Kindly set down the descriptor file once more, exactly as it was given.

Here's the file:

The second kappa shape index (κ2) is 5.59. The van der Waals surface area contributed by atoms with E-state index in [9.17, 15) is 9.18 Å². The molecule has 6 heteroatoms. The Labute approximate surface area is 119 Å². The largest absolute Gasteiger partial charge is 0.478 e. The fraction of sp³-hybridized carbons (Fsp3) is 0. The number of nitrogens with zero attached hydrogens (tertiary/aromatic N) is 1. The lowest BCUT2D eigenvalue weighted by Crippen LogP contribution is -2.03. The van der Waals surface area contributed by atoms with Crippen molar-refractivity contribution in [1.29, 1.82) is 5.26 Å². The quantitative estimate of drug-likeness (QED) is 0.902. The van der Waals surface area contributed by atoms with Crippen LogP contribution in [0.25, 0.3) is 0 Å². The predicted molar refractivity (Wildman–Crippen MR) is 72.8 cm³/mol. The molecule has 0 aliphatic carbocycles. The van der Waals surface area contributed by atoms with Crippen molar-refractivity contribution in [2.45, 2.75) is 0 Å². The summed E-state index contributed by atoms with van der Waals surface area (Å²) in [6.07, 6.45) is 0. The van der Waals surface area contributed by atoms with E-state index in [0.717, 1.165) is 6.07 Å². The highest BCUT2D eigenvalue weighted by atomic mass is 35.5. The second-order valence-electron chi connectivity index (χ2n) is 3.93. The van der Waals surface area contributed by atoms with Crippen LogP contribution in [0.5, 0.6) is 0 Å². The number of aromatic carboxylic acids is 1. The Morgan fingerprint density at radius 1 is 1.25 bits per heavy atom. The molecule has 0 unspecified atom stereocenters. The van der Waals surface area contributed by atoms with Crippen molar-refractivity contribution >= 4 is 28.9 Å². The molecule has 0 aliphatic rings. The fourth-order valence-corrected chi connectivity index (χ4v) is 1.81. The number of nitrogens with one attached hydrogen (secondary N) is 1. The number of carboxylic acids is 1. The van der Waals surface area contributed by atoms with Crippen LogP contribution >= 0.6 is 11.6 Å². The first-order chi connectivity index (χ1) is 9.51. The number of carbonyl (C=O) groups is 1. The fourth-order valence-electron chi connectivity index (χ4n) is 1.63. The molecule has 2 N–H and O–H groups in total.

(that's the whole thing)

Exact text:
The second kappa shape index (κ2) is 5.59. The van der Waals surface area contributed by atoms with E-state index in [9.17, 15) is 9.18 Å². The molecule has 6 heteroatoms. The Labute approximate surface area is 119 Å². The largest absolute Gasteiger partial charge is 0.478 e. The fraction of sp³-hybridized carbons (Fsp3) is 0. The number of nitrogens with zero attached hydrogens (tertiary/aromatic N) is 1. The lowest BCUT2D eigenvalue weighted by Crippen LogP contribution is -2.03. The van der Waals surface area contributed by atoms with Crippen molar-refractivity contribution in [1.29, 1.82) is 5.26 Å². The quantitative estimate of drug-likeness (QED) is 0.902. The van der Waals surface area contributed by atoms with Crippen LogP contribution in [0.25, 0.3) is 0 Å². The predicted molar refractivity (Wildman–Crippen MR) is 72.8 cm³/mol. The molecule has 0 aliphatic carbocycles. The van der Waals surface area contributed by atoms with Crippen molar-refractivity contribution in [2.45, 2.75) is 0 Å². The summed E-state index contributed by atoms with van der Waals surface area (Å²) in [6.07, 6.45) is 0. The van der Waals surface area contributed by atoms with E-state index in [0.717, 1.165) is 6.07 Å². The highest BCUT2D eigenvalue weighted by atomic mass is 35.5. The second-order valence-electron chi connectivity index (χ2n) is 3.93. The van der Waals surface area contributed by atoms with Crippen LogP contribution in [0.5, 0.6) is 0 Å². The number of aromatic carboxylic acids is 1. The Morgan fingerprint density at radius 1 is 1.25 bits per heavy atom. The molecule has 0 unspecified atom stereocenters. The van der Waals surface area contributed by atoms with Crippen molar-refractivity contribution >= 4 is 28.9 Å². The molecule has 0 aliphatic rings. The fourth-order valence-corrected chi connectivity index (χ4v) is 1.81. The number of nitrogens with one attached hydrogen (secondary N) is 1. The number of carboxylic acids is 1. The van der Waals surface area contributed by atoms with Crippen LogP contribution >= 0.6 is 11.6 Å². The first-order chi connectivity index (χ1) is 9.51. The number of carbonyl (C=O) groups is 1. The fourth-order valence-electron chi connectivity index (χ4n) is 1.63. The molecule has 2 N–H and O–H groups in total.